UK Budget 2020: What do energy stakeholders think?

Ilaria Grasso Macola 12 March 2020 (Last Updated March 13th, 2020 09:24)

Newly-appointed Chancellor of the Exchequer Rishi Sunak yesterday delivered the UK Government’s 2020 Budget, including his plan for the energy sector to Parliament, which stressed the importance of tackling CO2 emissions.

UK Budget 2020: What do energy stakeholders think?
The Chancellor of the Exchequer delivered the government’s 2020 Budget yesterday. Credit: HM Treasury.

Newly-appointed Chancellor of the Exchequer Rishi Sunak yesterday delivered the UK Government’s 2020 Budget, including his plan for the energy sector to Parliament, which stressed the importance of tackling CO2 emissions.

The government praised the chancellor’s action plan, but what do industry stakeholders think about the upcoming set of manoeuvres?

The biggest energy reform introduced in the Budget presentation was an increase in taxation on polluting energy industries starting from April 2022.

The government’s first step will be to freeze the Climate Change Levy (CCL) on electricity while increasing it on gas. The amendment will take place from 2022 to help energy-intensive industries through their transition to net-zero emissions, the chancellor said.

The CCL is an environmental tax for the energy used by businesses, the agricultural and public sector. Introduced in 2001, the CCL is paid on electricity, gas and solid fuels such as coal and coke. Separate rates for electricity and gas are applied when taxing the CCL.

The government will also allocate £270m for the Green Heat Network scheme – which will encourage heat networks to adopt low carbon heat sources – as well build two carbon capture and storage facilities. The facilities will receive £800m of funds and will be completed by 2030.

The 2020 Budget is the first for Boris Johnson’s majority government and took place less than a month after the former chancellor Sajid Javid resigned and was replaced by Sunak.

The chancellor reiterated his promise to deliver an environmentally-friendly Budget by tweeting on March 7: “Reaching net-zero and ensuring we protect our natural environment. #Budget2020 is four days away.”

 

Opposition politicians, spearheaded by Labour leader Jeremy Corbyn, harshly criticised the measure as “getting nowhere near” what is required to meet the 2050 targets.

Corbyn said: “Young people especially will be dismayed at the lack of urgency to reduce our emissions. They rightly see this as the Conservatives once again putting the profits of big polluters and oil companies above people’s safety and wellbeing.”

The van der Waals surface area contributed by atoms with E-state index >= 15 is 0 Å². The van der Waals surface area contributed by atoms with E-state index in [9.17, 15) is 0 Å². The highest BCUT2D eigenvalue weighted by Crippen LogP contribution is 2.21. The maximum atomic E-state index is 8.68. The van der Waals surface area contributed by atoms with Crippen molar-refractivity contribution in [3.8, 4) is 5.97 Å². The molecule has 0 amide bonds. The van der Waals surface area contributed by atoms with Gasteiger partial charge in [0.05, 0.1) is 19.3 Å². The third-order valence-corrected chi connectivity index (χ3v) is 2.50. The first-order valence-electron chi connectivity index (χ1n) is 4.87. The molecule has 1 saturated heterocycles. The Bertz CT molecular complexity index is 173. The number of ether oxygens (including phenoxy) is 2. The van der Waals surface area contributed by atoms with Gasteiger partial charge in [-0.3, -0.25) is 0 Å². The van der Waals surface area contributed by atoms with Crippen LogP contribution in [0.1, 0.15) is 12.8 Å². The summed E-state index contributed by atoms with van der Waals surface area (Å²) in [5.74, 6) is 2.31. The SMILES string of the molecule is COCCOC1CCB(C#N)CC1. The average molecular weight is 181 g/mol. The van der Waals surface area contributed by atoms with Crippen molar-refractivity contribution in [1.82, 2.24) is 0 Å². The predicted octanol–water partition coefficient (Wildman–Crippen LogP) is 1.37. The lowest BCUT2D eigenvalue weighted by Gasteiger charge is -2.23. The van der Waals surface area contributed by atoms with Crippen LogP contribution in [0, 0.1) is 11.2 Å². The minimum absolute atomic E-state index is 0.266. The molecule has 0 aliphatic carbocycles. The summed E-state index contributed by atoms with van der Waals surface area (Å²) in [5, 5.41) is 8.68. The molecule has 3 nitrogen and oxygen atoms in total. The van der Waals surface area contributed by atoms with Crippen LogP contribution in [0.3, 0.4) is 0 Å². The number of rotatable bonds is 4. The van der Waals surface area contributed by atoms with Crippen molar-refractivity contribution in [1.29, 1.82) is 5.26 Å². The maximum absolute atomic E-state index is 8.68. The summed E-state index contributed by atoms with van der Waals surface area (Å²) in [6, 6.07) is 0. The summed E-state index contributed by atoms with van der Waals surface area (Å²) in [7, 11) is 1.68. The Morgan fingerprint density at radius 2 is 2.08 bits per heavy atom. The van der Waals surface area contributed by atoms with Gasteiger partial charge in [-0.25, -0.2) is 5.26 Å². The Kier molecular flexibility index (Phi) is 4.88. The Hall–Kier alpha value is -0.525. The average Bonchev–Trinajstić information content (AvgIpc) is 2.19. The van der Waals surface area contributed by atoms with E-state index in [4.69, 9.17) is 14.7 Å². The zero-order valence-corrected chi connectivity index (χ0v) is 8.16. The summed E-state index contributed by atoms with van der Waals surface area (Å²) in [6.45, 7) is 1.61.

Shadow business secretary Rebecca Long-Bailey added: “There is no sign of the Tory manifesto commitment to investing £9.2 billion to lower energy bills, and the proposal to load the costs of carbon capture and storage onto consumer bills is particularly concerning.

“Elsewhere the Budget sets out a series of measures that seem designed to let our biggest emitters off the hook.”

Greenpeace UK chief scientist Doug Parr told Power Technology: “It’s right that there’s a shift of climate taxes from power, which is getting cleaner, to gas, which is not, but this is not in itself a solution for business.

“There will need to be a mix of regulation, grants, loans and market creation for clean operations to shift business to a clean future.”

Key players in the energy sector praised the Government’s decision, saying it will contribute to achieving the 2050 environmental goals.

Renewable UK’s strategic communications director Luke Clark said: “This announcement is a recognition by the Chancellor of the vital role that low-carbon sources are playing in cleaning up the UK’s energy system.

“Clean, cheap electricity will be central to achieving net-zero at the lowest cost to consumers and businesses”.

The Energy Networks Association (ENA) shared Renewable UK’s enthusiasm but clarified that the Budget will need to be supported by further measures.

ENA chief executive David Smith commented: “This Budget will help the UK transition to a much greener future, but it needs to be backed up by bold decisions in the forthcoming government energy White Paper and the National Infrastructure Strategy.

“To deliver a net-zero future, the government needs to support both investment and innovation across the whole energy system. Today’s news is good news, but now is the time to build on that.”

Utility companies, including EDF and Npower, refused to comment on the Budget, whereas Shell posted a tweet saying: “Good to see support in today’s budget for making CCS at scale a reality in the UK – CCS is critical for the UK to achieve Net Zero.”

 

Power Technology has approached Octopus Energy, Scottish Power and E.ON for further comment.